When a mass shooting happens, the trend among media outlets has been to cover the event and then shift focus to the sensationalized aspects of the perpetrator. The victims, mourning and any heroes that emerge often become a sidebar as attention turns to the deranged worldview of an unstable person.
The raw tragedy of mass shootings warrant our attention. The perpetrators do not.
The attention that mass shooters win through their shootings is a real problem. Adam Lanza's scoreboard made it clear, if it wasn't already. There's a contagious element to people deciding to act this way, and the idea of the attention they'll get clearly is part of their motivations.
But it's only part of the motivation. So Circa's analysis of the problem quickly melts into sanctimonious nonsense:
Unfortunately two instances this month have necessitated Circa to work on this strategy, with shootings taking place in Nevada and Oregon. Circa decided not to name the deceased killers or lend credence to their homicidal actions by reporting on lurid elements that materialized. We don't think anything valuable was lost by this approach. Our updates focused on the victims and survivors, on steps taken that may have saved lives, and how communities gathered to mourn those lost.
In Oregon, OK, sure. Some kid shot another kid to death and wounded a teacher at school. Deprive an angry teen of attention, why not? We're not going to remember the difference between this one and the next one anyway.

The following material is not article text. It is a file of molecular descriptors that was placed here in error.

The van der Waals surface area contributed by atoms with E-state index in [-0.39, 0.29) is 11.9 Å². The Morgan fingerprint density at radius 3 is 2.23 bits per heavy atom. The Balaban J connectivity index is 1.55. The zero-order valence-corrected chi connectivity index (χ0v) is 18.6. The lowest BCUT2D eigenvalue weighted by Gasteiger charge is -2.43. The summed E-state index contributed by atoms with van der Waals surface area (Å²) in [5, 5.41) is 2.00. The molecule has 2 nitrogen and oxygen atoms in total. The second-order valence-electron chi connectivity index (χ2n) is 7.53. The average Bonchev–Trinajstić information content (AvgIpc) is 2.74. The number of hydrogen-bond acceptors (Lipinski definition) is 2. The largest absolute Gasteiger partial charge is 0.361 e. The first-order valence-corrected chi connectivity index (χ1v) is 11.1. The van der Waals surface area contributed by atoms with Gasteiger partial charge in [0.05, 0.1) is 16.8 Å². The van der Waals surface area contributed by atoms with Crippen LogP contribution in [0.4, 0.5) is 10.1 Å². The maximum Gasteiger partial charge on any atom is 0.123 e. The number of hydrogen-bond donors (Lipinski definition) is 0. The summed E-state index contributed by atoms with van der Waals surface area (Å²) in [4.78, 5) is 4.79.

But Nevada? In Nevada, the "lurid elements" were that the perpetrators assassinated two police officers, then reportedly shouted about "revolution" and covered the bodies with a Gadsden flag and a "swastika-stamped manifesto." There was explicit political content to the murders. One of the killers, Jerad Miller, had participated in the Bundy Ranch standoff—a fact that became known because the public learned his identity and the outlines of his motivations.
A man and woman fatally shot two police officers who were eating lunch before walking to a nearby Walmart and killing another person. After a shootout with police who responded to the scene, the woman killed her partner and herself in an apparent suicide pact, police said. Their motive wasn't clear.
This is self-parody. Someone did something. Something bad. A terrorist act is reduced to something to be sad about—a generic source of pain to its victims, like an earthquake or tornado. In place of ideology, Buxbaum reduces the impulse behind mass murder to "the rantings of a crazed person" ... "an unhinged person" ... "disturbed individuals" ... "the mind and crimes of a maniac."
Sensitive news sounds an awful lot like apathetic news. Or outright ignorance. Circa wants you to know it cares so much about the victims, it's not interested in why they died.
[Image by Jim Cooke, photo via YouTube]